The 'Side Effects' of Good Intentions

05/22/2015 01:04 pm ET | Updated May 22, 2016

Phys Ed Plus (PEP) was founded in 2010 by Brian Semonian a certified physical educator. PEP is a non-profit whose mission is to bring comprehensive Physical Education programs to elementary schools that do not have them. Their programs align the needs of the school (schedule, funds, space access, and coordinated use of parks) and community with the main objective of teaching kids the capabilities needed to develop and maintain healthy habits. PEP works with schools throughout the five boroughs providing resources such as certified physical education instructors. In 2011, PEP was working with a school in East Harlem. Due to constraints mentioned, there was only one physical education period per week and with over 60 children per physical education class. PEP provided an additional instructor to assist the current staff and then worked with the school on programming. Together they introduced an after-school soccer for kids and a morning adult Zumba program. Brian believed that the Zumba class would increase parental involvement and punctuality by targeting and enticing late comers with first access to the Zumba classes. The classes were very popular with strong and timely attendance. But there was an interesting "side effect," student tardiness decreased. The punctually trend paralleled the popularity of the morning Zumba program. The program which started in 2011 continued through 2014.

Then there are times, frequently in public policy, when no effect is de facto an adverse effect. A recent article in the New York Times Upshot Section, "Giving The Poor Easy Access To Healthy Food Doesn't Mean They Will Buy It" examined the effectiveness of programs designed to address food deserts. The US Department of Agriculture defines food deserts "as urban neighborhoods and rural towns without ready access to fresh, healthy, and affordable food. Instead of supermarkets and grocery stores, these communities may have no food access or are served only by fast food restaurants and convenience stores that offer few healthy, affordable food options." The USDA's Economic Research Service estimates that 23.5 million people live in food deserts with more than half of those people (13.5 million) are low-income. The lack of access contributes to a poor diet and can lead to higher levels of obesity and other diet-related diseases, such as diabetes and heart disease.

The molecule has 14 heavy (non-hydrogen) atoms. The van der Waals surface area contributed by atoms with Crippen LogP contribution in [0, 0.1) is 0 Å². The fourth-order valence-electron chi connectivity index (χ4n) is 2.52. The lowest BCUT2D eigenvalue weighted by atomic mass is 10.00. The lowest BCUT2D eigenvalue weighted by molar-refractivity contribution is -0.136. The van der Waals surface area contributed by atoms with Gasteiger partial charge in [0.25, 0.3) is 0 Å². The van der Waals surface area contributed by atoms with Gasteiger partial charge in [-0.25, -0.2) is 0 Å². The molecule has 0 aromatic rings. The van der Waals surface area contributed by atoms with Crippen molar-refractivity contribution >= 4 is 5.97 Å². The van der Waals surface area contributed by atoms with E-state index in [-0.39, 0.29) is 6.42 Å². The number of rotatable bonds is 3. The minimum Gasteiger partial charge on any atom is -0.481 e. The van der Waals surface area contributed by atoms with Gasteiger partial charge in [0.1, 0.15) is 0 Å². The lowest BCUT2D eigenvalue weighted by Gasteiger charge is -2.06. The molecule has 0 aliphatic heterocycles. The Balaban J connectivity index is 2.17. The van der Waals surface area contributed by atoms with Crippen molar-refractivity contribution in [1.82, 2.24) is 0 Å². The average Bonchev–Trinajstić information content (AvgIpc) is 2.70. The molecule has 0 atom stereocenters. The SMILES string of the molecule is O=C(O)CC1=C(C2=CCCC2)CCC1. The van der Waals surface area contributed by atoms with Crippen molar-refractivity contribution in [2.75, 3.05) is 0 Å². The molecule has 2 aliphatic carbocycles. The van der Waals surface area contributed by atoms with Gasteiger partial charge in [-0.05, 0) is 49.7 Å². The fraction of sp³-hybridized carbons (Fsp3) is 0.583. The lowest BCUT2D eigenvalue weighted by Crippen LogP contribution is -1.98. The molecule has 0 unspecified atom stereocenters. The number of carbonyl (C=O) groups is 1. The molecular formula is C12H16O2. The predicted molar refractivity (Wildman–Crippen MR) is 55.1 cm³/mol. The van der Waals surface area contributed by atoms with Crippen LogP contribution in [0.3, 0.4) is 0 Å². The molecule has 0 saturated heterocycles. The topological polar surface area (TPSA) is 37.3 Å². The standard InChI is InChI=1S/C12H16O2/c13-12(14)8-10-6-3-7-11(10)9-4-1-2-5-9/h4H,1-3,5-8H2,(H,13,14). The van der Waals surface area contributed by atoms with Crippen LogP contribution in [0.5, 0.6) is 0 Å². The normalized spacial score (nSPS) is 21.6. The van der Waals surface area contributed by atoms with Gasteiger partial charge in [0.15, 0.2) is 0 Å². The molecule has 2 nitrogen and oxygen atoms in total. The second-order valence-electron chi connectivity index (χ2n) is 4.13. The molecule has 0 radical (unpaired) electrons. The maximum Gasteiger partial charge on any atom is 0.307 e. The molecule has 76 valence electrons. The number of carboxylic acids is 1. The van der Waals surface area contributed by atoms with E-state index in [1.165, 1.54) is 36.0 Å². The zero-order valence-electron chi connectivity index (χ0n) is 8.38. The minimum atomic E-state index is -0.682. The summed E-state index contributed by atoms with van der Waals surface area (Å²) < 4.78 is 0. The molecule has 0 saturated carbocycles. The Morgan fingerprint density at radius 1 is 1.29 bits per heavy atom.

In the aforementioned article a study by the National Bureau of Economic Research, "What Drives Nutritional Disparities? Retail Access and Food Purchases Across the Socioeconomic Spectrum" was referenced. The results of the study showed that "more educated households purchased more healthful foods." Also in instances where there were new stores introduced or changes in existing stores product offerings were enhanced to provide healthier choices, purchasing patterns showed little change in households with low levels of income and education. It's clear from the study that in addressing the issue of access is a fundamental first step but that merely access doesn't induce behavior change. If determinants of more healthful purchasing decisions are higher economic and education levels what can be done in the short term? One approach would be to educate the purchasing decision makers and influencers. The introduction of nutrition classes and health education with the new product offerings or the introduction of stores to food deserts. Parents and children need to be equipped to make healthy choices. First they need to know that with new stores healthy choices exist (not just more bodegas) for their prevailing buying habits and cooking routines. Programs like these and any effective education initiative require organization and ongoing commitment, access is just the initial hurdle whether it is healthful foods or quality education.

Consequences (and lack thereof) are opportunities for learning and improvement. In medicine, side effects are unintended and unknown effects and come to light only after a treatment is administered. While side effects are commonly thought of as adverse or harmful, side effects can be beneficial. When they are beneficial the side effect often becomes the primary intervention and programmatically an intended outcome. In both instances it's worth remembering that side effects are not always adverse and can be fascinating stories of innovation and discovery but that upon discovering what the side effects are taking advantage of those opportunities requires a continuous or completely new type of commitment.